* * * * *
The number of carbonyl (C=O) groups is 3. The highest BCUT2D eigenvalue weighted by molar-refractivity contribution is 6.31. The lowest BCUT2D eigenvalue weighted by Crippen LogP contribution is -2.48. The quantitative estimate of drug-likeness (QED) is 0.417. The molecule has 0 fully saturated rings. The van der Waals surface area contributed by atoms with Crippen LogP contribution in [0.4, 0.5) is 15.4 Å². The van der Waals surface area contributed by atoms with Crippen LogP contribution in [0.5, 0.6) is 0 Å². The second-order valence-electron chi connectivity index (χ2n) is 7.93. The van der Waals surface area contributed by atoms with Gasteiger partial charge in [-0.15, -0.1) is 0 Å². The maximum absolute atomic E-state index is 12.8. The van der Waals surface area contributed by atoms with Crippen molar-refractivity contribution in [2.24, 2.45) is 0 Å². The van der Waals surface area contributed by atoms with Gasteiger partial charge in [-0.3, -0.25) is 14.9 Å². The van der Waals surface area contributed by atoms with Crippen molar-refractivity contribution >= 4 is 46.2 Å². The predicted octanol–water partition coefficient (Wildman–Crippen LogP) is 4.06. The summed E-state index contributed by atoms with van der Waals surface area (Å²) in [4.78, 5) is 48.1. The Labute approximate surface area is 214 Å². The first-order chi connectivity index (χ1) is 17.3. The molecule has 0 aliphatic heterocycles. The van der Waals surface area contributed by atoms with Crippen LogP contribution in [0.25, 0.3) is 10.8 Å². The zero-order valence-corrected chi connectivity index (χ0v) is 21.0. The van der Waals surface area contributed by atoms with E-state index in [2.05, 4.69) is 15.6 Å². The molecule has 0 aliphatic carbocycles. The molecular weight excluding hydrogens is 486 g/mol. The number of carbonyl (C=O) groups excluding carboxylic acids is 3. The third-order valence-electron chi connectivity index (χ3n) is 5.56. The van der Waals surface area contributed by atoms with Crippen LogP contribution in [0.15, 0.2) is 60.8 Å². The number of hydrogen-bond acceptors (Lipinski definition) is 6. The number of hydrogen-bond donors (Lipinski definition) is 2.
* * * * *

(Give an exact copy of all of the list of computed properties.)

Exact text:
The number of carbonyl (C=O) groups is 3. The highest BCUT2D eigenvalue weighted by molar-refractivity contribution is 6.31. The lowest BCUT2D eigenvalue weighted by Crippen LogP contribution is -2.48. The quantitative estimate of drug-likeness (QED) is 0.417. The molecule has 0 fully saturated rings. The van der Waals surface area contributed by atoms with Crippen LogP contribution in [0.4, 0.5) is 15.4 Å². The van der Waals surface area contributed by atoms with Crippen LogP contribution in [0.5, 0.6) is 0 Å². The second-order valence-electron chi connectivity index (χ2n) is 7.93. The van der Waals surface area contributed by atoms with Gasteiger partial charge in [-0.15, -0.1) is 0 Å². The maximum absolute atomic E-state index is 12.8. The van der Waals surface area contributed by atoms with Crippen molar-refractivity contribution in [2.24, 2.45) is 0 Å². The van der Waals surface area contributed by atoms with Gasteiger partial charge in [-0.3, -0.25) is 14.9 Å². The van der Waals surface area contributed by atoms with Crippen molar-refractivity contribution >= 4 is 46.2 Å². The predicted octanol–water partition coefficient (Wildman–Crippen LogP) is 4.06. The summed E-state index contributed by atoms with van der Waals surface area (Å²) in [4.78, 5) is 48.1. The Labute approximate surface area is 214 Å². The first-order chi connectivity index (χ1) is 17.3. The molecule has 0 aliphatic heterocycles. The van der Waals surface area contributed by atoms with Crippen LogP contribution in [0.25, 0.3) is 10.8 Å². The zero-order valence-corrected chi connectivity index (χ0v) is 21.0. The van der Waals surface area contributed by atoms with E-state index in [2.05, 4.69) is 15.6 Å². The molecule has 0 aliphatic carbocycles. The molecular weight excluding hydrogens is 486 g/mol. The number of carbonyl (C=O) groups excluding carboxylic acids is 3. The third-order valence-electron chi connectivity index (χ3n) is 5.56. The van der Waals surface area contributed by atoms with Crippen LogP contribution in [0.15, 0.2) is 60.8 Å². The number of hydrogen-bond acceptors (Lipinski definition) is 6. The number of hydrogen-bond donors (Lipinski definition) is 2.